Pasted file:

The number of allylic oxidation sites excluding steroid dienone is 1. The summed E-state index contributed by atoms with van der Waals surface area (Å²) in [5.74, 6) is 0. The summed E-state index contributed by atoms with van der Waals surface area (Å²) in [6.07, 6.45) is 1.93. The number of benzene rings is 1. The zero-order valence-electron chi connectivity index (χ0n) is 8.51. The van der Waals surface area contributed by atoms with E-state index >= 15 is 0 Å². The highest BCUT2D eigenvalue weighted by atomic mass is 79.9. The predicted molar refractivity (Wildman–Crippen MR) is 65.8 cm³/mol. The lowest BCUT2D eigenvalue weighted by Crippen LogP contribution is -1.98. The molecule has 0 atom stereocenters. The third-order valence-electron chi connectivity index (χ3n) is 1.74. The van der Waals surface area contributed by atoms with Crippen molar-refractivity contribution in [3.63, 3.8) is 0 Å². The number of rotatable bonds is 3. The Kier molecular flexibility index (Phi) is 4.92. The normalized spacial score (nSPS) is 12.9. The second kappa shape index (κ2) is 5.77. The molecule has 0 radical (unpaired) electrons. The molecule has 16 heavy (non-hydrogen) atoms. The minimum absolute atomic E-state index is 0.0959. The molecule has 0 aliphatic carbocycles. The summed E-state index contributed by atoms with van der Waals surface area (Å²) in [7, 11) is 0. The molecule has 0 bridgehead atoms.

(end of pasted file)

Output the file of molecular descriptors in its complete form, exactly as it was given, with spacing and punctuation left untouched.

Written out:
The number of allylic oxidation sites excluding steroid dienone is 1. The summed E-state index contributed by atoms with van der Waals surface area (Å²) in [5.74, 6) is 0. The summed E-state index contributed by atoms with van der Waals surface area (Å²) in [6.07, 6.45) is 1.93. The number of benzene rings is 1. The zero-order valence-electron chi connectivity index (χ0n) is 8.51. The van der Waals surface area contributed by atoms with E-state index >= 15 is 0 Å². The highest BCUT2D eigenvalue weighted by atomic mass is 79.9. The predicted molar refractivity (Wildman–Crippen MR) is 65.8 cm³/mol. The lowest BCUT2D eigenvalue weighted by Crippen LogP contribution is -1.98. The molecule has 0 atom stereocenters. The third-order valence-electron chi connectivity index (χ3n) is 1.74. The van der Waals surface area contributed by atoms with Crippen molar-refractivity contribution in [3.63, 3.8) is 0 Å². The number of rotatable bonds is 3. The Kier molecular flexibility index (Phi) is 4.92. The normalized spacial score (nSPS) is 12.9. The second kappa shape index (κ2) is 5.77. The molecule has 0 radical (unpaired) electrons. The molecule has 16 heavy (non-hydrogen) atoms. The minimum absolute atomic E-state index is 0.0959. The molecule has 0 aliphatic carbocycles. The summed E-state index contributed by atoms with van der Waals surface area (Å²) in [7, 11) is 0. The molecule has 0 bridgehead atoms.